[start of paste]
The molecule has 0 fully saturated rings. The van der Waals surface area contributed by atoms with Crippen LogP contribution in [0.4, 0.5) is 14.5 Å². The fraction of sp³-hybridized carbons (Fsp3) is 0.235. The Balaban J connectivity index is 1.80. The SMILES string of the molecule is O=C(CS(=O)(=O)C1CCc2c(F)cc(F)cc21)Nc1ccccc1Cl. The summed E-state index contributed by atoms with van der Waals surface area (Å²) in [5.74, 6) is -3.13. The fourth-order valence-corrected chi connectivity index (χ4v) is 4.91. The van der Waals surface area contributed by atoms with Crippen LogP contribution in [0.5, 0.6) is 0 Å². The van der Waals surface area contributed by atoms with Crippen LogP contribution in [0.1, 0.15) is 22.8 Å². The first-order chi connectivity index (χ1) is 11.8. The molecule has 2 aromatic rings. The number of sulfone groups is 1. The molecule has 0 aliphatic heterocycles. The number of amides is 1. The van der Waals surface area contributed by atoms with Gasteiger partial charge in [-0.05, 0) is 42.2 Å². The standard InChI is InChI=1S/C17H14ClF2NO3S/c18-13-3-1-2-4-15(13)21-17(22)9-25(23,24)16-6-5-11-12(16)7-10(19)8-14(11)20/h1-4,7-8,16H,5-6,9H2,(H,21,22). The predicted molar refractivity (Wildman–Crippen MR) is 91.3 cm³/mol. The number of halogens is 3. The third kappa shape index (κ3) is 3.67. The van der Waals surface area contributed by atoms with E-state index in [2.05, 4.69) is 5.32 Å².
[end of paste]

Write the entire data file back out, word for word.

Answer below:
The molecule has 0 fully saturated rings. The van der Waals surface area contributed by atoms with Crippen LogP contribution in [0.4, 0.5) is 14.5 Å². The fraction of sp³-hybridized carbons (Fsp3) is 0.235. The Balaban J connectivity index is 1.80. The SMILES string of the molecule is O=C(CS(=O)(=O)C1CCc2c(F)cc(F)cc21)Nc1ccccc1Cl. The summed E-state index contributed by atoms with van der Waals surface area (Å²) in [5.74, 6) is -3.13. The fourth-order valence-corrected chi connectivity index (χ4v) is 4.91. The van der Waals surface area contributed by atoms with Crippen LogP contribution in [0.5, 0.6) is 0 Å². The van der Waals surface area contributed by atoms with Crippen LogP contribution in [0.1, 0.15) is 22.8 Å². The first-order chi connectivity index (χ1) is 11.8. The molecule has 2 aromatic rings. The number of sulfone groups is 1. The molecule has 0 aliphatic heterocycles. The number of amides is 1. The van der Waals surface area contributed by atoms with Gasteiger partial charge in [-0.05, 0) is 42.2 Å². The standard InChI is InChI=1S/C17H14ClF2NO3S/c18-13-3-1-2-4-15(13)21-17(22)9-25(23,24)16-6-5-11-12(16)7-10(19)8-14(11)20/h1-4,7-8,16H,5-6,9H2,(H,21,22). The predicted molar refractivity (Wildman–Crippen MR) is 91.3 cm³/mol. The number of halogens is 3. The third kappa shape index (κ3) is 3.67. The van der Waals surface area contributed by atoms with E-state index in [2.05, 4.69) is 5.32 Å².